The trip was definitely all those things and more, but what I found, much to my good fortune, was something I sort of didn’t expect; I actually found all those lost boys and girls. I met so many incredible people who still had that desire for living the true climbing life. They wanted to get away from the mainstream and find that elusive meaning of life, to stoke those fires of life. Here were the people who needed no external validation, but found their validation through solitude and love of the sport.
What was even more interesting was that most everyone there was not the 20-something, shirtless, ripped Adonis-types, but in fact was more of a 30 to 40+ crowd who had more finely tuned skills than generic brute strength. They clearly loved being there, doing what they were doing and not giving a rat’s ass about who climbed harder or what color climbing pants each other was wearing. My point is that it was like the days of old where the people who loved to climb were out there, getting it done in miserable conditions, not having a care in the world, lending encouragement to everyone who at least tried, and yes, even taking those friendly verbal jabs at an occasional errant tool placement. It was serious business with a lighthearted vibe.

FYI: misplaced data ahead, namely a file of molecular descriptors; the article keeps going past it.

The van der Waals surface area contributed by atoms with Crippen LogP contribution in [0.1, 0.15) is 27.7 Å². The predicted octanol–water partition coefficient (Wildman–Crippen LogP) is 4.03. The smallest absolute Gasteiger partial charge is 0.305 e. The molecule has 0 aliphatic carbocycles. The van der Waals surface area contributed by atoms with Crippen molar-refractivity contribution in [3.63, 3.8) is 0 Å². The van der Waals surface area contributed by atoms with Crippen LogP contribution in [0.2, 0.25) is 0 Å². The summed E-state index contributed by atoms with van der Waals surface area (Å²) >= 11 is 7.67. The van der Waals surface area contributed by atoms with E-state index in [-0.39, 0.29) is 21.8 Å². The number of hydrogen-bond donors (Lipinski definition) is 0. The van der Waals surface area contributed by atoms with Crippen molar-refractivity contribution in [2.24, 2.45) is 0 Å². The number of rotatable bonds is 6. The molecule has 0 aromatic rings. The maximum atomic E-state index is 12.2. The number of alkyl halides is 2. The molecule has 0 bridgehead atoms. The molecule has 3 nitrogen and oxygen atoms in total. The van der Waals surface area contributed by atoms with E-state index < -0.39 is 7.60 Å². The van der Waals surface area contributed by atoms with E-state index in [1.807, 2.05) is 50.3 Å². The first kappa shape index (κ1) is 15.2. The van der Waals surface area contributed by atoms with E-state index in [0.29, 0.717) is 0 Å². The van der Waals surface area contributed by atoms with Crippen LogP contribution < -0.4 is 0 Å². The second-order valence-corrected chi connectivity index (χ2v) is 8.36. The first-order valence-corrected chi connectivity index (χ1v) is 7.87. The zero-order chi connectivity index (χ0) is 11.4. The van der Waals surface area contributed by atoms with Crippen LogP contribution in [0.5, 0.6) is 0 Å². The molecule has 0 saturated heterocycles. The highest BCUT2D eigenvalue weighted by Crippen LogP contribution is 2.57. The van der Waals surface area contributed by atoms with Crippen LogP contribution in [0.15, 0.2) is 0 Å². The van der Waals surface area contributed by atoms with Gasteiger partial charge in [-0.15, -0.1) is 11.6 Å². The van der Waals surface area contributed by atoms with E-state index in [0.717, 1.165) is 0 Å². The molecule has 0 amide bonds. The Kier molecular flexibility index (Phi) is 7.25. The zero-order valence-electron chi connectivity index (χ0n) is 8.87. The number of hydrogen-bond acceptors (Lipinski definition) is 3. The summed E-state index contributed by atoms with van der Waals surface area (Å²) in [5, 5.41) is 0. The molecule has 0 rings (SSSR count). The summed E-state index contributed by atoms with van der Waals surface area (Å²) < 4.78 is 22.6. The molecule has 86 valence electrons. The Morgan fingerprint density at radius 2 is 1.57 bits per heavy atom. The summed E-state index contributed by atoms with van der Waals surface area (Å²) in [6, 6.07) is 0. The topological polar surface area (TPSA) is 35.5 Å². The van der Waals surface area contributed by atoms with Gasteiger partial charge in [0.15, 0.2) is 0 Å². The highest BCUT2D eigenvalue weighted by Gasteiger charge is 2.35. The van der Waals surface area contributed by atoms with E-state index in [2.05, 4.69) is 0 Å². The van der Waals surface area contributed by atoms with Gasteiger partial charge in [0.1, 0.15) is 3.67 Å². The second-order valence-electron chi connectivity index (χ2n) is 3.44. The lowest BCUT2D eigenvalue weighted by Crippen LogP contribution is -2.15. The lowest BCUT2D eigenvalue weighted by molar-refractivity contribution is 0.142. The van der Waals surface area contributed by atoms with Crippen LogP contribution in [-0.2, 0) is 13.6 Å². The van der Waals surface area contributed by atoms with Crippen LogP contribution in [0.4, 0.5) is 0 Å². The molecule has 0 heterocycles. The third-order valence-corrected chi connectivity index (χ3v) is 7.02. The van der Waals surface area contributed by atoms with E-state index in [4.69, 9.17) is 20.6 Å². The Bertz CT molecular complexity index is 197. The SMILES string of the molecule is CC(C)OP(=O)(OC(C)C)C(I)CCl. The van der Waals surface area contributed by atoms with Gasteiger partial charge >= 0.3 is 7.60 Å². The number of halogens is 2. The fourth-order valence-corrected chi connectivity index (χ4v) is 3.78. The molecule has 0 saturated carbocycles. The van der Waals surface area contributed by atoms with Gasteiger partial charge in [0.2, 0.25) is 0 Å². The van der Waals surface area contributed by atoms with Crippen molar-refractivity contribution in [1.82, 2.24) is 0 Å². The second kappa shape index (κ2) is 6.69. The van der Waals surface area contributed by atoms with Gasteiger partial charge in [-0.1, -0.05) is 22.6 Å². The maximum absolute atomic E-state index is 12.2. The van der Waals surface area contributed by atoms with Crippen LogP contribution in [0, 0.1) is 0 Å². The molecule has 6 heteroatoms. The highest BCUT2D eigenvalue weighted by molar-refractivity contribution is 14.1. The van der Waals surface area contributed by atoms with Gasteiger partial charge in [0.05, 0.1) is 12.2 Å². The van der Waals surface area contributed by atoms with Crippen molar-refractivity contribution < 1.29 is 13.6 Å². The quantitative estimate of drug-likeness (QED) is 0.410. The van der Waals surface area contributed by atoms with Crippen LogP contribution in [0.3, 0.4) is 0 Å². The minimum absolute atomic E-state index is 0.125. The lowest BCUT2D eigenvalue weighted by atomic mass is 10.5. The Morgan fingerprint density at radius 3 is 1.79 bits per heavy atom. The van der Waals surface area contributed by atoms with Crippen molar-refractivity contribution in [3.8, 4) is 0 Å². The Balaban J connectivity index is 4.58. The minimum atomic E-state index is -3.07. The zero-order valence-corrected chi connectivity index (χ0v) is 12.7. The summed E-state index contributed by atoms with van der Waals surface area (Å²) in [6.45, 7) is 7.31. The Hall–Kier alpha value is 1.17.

What I liked even more was that at the end of the day, these weren’t the climbers who retreat back to the burbs, drink the latest lo-cal energy drink, nibble on water crackers to keep their physiques in advertisement shape and debate who is the “corest” of them all. No! These are the people who tended to look for eateries with the most be-stickered, rusted out pickups parked in front where they’d share a pitcher of beers and shovel in a mountain of whatever cheesy, artery clogging entree was on special. And between shovels of cheesy goodness, they‘d oftentimes share the most amazing tales of epic climbs all over the world. These are the climbing trips that aren’t financed on the latest sponsor’s nickel or featured in the trendiest climbing rag, but instead they’d been cobbled together with what amounted to a couple months worth of meager savings, a daily diet of store-brand peanut butter and jelly and a cheap point and shoot camera with which to shoot a few pics to share among friends once they returned. It’s all they could afford and was more than enough. They did it because they loved it.
Finally, I had found my people once again. There they were, those lost boys and girls, the hard men and women who first inspired me to look beyond that stupid gerbil wheel and strike out to live life the way it’s supposed to be lived. The same people that still keep the flame alive for the rest of us.